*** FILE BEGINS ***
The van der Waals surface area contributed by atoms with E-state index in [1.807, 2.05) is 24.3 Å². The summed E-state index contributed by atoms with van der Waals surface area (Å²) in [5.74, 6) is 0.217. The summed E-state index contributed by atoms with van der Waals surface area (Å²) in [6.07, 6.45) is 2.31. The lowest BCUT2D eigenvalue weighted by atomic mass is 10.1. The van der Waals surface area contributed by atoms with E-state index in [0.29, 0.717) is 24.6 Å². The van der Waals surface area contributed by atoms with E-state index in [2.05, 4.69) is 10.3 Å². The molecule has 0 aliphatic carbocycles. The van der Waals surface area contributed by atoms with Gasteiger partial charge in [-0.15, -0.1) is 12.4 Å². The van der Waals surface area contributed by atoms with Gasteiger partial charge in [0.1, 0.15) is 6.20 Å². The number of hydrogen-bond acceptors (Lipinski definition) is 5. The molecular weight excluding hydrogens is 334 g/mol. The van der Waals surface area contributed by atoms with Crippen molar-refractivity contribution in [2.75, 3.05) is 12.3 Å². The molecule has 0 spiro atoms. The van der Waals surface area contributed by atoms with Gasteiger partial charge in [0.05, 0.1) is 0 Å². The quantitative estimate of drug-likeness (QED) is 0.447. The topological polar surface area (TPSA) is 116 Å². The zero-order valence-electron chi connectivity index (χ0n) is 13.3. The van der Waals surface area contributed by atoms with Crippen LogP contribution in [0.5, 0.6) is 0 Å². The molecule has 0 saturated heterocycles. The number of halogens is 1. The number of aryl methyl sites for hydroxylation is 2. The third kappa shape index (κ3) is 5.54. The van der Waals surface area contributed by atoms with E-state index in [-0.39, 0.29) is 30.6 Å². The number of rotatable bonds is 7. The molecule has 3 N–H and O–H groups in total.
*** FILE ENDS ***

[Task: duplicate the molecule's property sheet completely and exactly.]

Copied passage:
The van der Waals surface area contributed by atoms with E-state index in [1.807, 2.05) is 24.3 Å². The summed E-state index contributed by atoms with van der Waals surface area (Å²) in [5.74, 6) is 0.217. The summed E-state index contributed by atoms with van der Waals surface area (Å²) in [6.07, 6.45) is 2.31. The lowest BCUT2D eigenvalue weighted by atomic mass is 10.1. The van der Waals surface area contributed by atoms with E-state index in [0.29, 0.717) is 24.6 Å². The van der Waals surface area contributed by atoms with E-state index in [2.05, 4.69) is 10.3 Å². The molecule has 0 aliphatic carbocycles. The van der Waals surface area contributed by atoms with Gasteiger partial charge in [-0.15, -0.1) is 12.4 Å². The van der Waals surface area contributed by atoms with Gasteiger partial charge in [0.1, 0.15) is 6.20 Å². The number of hydrogen-bond acceptors (Lipinski definition) is 5. The molecular weight excluding hydrogens is 334 g/mol. The van der Waals surface area contributed by atoms with Crippen molar-refractivity contribution in [2.75, 3.05) is 12.3 Å². The molecule has 0 spiro atoms. The van der Waals surface area contributed by atoms with Gasteiger partial charge in [0.05, 0.1) is 0 Å². The quantitative estimate of drug-likeness (QED) is 0.447. The topological polar surface area (TPSA) is 116 Å². The zero-order valence-electron chi connectivity index (χ0n) is 13.3. The van der Waals surface area contributed by atoms with Crippen LogP contribution in [0.5, 0.6) is 0 Å². The molecule has 0 saturated heterocycles. The number of halogens is 1. The number of aryl methyl sites for hydroxylation is 2. The third kappa shape index (κ3) is 5.54. The van der Waals surface area contributed by atoms with E-state index in [-0.39, 0.29) is 30.6 Å². The number of rotatable bonds is 7. The molecule has 3 N–H and O–H groups in total.